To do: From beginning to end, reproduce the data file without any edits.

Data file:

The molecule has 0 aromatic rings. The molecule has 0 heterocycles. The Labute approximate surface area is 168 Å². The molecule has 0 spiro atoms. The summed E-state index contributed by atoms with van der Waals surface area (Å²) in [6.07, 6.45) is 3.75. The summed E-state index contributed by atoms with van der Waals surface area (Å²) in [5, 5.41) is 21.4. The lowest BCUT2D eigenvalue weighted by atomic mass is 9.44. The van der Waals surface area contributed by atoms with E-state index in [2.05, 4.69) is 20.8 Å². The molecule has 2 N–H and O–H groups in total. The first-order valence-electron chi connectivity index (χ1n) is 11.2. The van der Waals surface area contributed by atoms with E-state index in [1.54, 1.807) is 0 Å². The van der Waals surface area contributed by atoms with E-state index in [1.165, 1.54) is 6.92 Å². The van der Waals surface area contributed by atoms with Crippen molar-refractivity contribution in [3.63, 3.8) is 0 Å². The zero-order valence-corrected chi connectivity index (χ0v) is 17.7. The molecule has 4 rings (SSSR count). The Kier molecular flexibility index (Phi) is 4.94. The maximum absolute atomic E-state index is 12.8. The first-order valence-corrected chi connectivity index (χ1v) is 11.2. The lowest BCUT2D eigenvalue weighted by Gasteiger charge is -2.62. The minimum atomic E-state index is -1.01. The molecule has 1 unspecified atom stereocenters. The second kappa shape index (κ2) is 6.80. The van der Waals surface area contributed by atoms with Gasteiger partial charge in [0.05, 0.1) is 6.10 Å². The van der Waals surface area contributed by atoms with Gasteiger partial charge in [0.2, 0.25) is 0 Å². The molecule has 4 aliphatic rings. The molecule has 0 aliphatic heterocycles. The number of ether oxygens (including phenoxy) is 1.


The molecule has 0 aromatic rings. The molecule has 0 heterocycles. The Labute approximate surface area is 168 Å². The molecule has 0 spiro atoms. The summed E-state index contributed by atoms with van der Waals surface area (Å²) in [6.07, 6.45) is 3.75. The summed E-state index contributed by atoms with van der Waals surface area (Å²) in [5, 5.41) is 21.4. The lowest BCUT2D eigenvalue weighted by atomic mass is 9.44. The van der Waals surface area contributed by atoms with E-state index in [2.05, 4.69) is 20.8 Å². The molecule has 2 N–H and O–H groups in total. The first-order valence-electron chi connectivity index (χ1n) is 11.2. The van der Waals surface area contributed by atoms with E-state index in [1.54, 1.807) is 0 Å². The van der Waals surface area contributed by atoms with E-state index in [1.165, 1.54) is 6.92 Å². The van der Waals surface area contributed by atoms with Crippen molar-refractivity contribution in [3.63, 3.8) is 0 Å². The zero-order valence-corrected chi connectivity index (χ0v) is 17.7. The molecule has 4 rings (SSSR count). The Kier molecular flexibility index (Phi) is 4.94. The maximum absolute atomic E-state index is 12.8. The first-order valence-corrected chi connectivity index (χ1v) is 11.2. The lowest BCUT2D eigenvalue weighted by Gasteiger charge is -2.62. The minimum atomic E-state index is -1.01. The molecule has 1 unspecified atom stereocenters. The second kappa shape index (κ2) is 6.80. The van der Waals surface area contributed by atoms with Gasteiger partial charge in [0.05, 0.1) is 6.10 Å². The van der Waals surface area contributed by atoms with Gasteiger partial charge in [0.2, 0.25) is 0 Å². The molecule has 4 aliphatic rings. The molecule has 0 aliphatic heterocycles. The number of ether oxygens (including phenoxy) is 1.